- Toward a model for assessing level of personality functioning in DSM-5, part II: empirical articulation of a core dimension of personality pathology
- Journal of Personality Assessment
- Volume | Issue number
- 93 | 4
- Pages (from-to)
- Document type
- Faculty of Social and Behavioural Sciences (FMG)
- Psychology Research Institute (PsyRes)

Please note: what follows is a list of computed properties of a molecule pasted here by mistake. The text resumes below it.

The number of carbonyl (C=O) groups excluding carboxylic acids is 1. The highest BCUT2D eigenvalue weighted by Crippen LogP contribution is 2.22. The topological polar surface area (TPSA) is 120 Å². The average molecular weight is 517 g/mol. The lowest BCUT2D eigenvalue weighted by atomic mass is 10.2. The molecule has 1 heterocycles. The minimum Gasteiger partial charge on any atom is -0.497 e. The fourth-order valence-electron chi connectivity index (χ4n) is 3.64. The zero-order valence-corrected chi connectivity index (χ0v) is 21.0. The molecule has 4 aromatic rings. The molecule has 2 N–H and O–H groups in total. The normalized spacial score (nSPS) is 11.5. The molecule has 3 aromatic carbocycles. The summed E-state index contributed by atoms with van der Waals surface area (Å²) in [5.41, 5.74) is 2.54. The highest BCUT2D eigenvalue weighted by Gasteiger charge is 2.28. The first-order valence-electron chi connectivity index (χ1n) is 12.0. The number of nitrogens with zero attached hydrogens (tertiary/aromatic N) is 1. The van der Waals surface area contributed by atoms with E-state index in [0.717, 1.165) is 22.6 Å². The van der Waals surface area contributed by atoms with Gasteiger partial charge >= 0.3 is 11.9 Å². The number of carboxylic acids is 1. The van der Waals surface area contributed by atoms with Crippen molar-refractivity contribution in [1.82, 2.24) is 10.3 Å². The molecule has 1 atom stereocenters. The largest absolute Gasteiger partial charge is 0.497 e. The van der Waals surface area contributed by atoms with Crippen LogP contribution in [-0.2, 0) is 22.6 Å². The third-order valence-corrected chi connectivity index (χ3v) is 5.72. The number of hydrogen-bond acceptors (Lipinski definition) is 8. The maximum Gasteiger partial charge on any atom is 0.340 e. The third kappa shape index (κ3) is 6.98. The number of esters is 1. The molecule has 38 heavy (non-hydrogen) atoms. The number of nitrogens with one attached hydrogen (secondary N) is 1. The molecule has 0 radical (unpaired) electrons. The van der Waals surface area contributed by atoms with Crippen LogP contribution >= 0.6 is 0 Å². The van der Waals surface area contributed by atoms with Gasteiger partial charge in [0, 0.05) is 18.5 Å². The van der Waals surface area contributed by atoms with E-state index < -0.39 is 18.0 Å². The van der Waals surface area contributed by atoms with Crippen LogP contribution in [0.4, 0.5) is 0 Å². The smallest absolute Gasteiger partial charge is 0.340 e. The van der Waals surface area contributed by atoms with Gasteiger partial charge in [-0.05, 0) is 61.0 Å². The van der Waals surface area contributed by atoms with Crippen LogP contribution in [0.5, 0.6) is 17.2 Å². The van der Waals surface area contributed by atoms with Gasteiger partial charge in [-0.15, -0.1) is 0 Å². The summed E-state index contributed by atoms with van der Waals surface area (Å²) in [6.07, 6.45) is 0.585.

The extensive comorbidity among Diagnostic and Statistical Manual of Mental Disorders (4th ed. [DSM-IV]; American Psychiatric Association, 1994) personality disorders might be compelling evidence of essential commonalities among these disorders reflective of a general level of personality functioning that in itself is highly relevant to clinical decision making. This study sought to identify key markers of such a level, thought to reflect a core dimension of personality pathology involving impairments in the capacities of self and interpersonal functioning, and to empirically articulate a continuum of severity of these problems for DSM-5. Using measures of hypothesized core dimensions of personality pathology, a description of a continuum of severity of personality pathology was developed. Potential markers at various levels of severity of personality pathology were identified using item response theory (IRT) in 2 samples of psychiatric patients. IRT-based estimates of participants’ standings on a latent dimension of personality pathology were significantly related to the diagnosis of DSM-IV personality disorder, as well as to personality disorder comorbidity. Further analyses indicated that this continuum could be used to capture the distribution of pathology severity across the range of DSM-IV personality disorders. The identification of a continuum of personality pathology consisting of impairments in self and interpersonal functioning provides an empirical foundation for a "levels of personality functioning" rating proposed as part of a DSM-5 personality disorder diagnostic formulation.
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